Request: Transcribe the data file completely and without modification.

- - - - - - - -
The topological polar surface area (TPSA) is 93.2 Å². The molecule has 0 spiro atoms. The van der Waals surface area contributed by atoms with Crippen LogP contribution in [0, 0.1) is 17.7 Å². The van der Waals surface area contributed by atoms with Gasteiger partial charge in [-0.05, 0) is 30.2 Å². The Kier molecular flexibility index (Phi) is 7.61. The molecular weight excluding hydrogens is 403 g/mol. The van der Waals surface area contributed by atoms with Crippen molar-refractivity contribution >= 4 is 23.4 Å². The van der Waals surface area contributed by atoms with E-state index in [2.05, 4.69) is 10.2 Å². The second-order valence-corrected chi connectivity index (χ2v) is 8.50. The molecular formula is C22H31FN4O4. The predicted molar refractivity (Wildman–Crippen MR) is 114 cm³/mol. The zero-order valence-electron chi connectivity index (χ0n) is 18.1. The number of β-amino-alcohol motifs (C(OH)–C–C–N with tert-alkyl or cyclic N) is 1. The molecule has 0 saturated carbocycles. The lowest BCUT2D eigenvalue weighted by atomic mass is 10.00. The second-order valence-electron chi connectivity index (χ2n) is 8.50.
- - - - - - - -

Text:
The topological polar surface area (TPSA) is 93.2 Å². The molecule has 0 spiro atoms. The van der Waals surface area contributed by atoms with Crippen LogP contribution in [0, 0.1) is 17.7 Å². The van der Waals surface area contributed by atoms with Gasteiger partial charge in [-0.05, 0) is 30.2 Å². The Kier molecular flexibility index (Phi) is 7.61. The molecular weight excluding hydrogens is 403 g/mol. The van der Waals surface area contributed by atoms with Crippen molar-refractivity contribution >= 4 is 23.4 Å². The van der Waals surface area contributed by atoms with E-state index in [2.05, 4.69) is 10.2 Å². The second-order valence-corrected chi connectivity index (χ2v) is 8.50. The molecular formula is C22H31FN4O4. The predicted molar refractivity (Wildman–Crippen MR) is 114 cm³/mol. The zero-order valence-electron chi connectivity index (χ0n) is 18.1. The number of β-amino-alcohol motifs (C(OH)–C–C–N with tert-alkyl or cyclic N) is 1. The molecule has 0 saturated carbocycles. The lowest BCUT2D eigenvalue weighted by atomic mass is 10.00. The second-order valence-electron chi connectivity index (χ2n) is 8.50.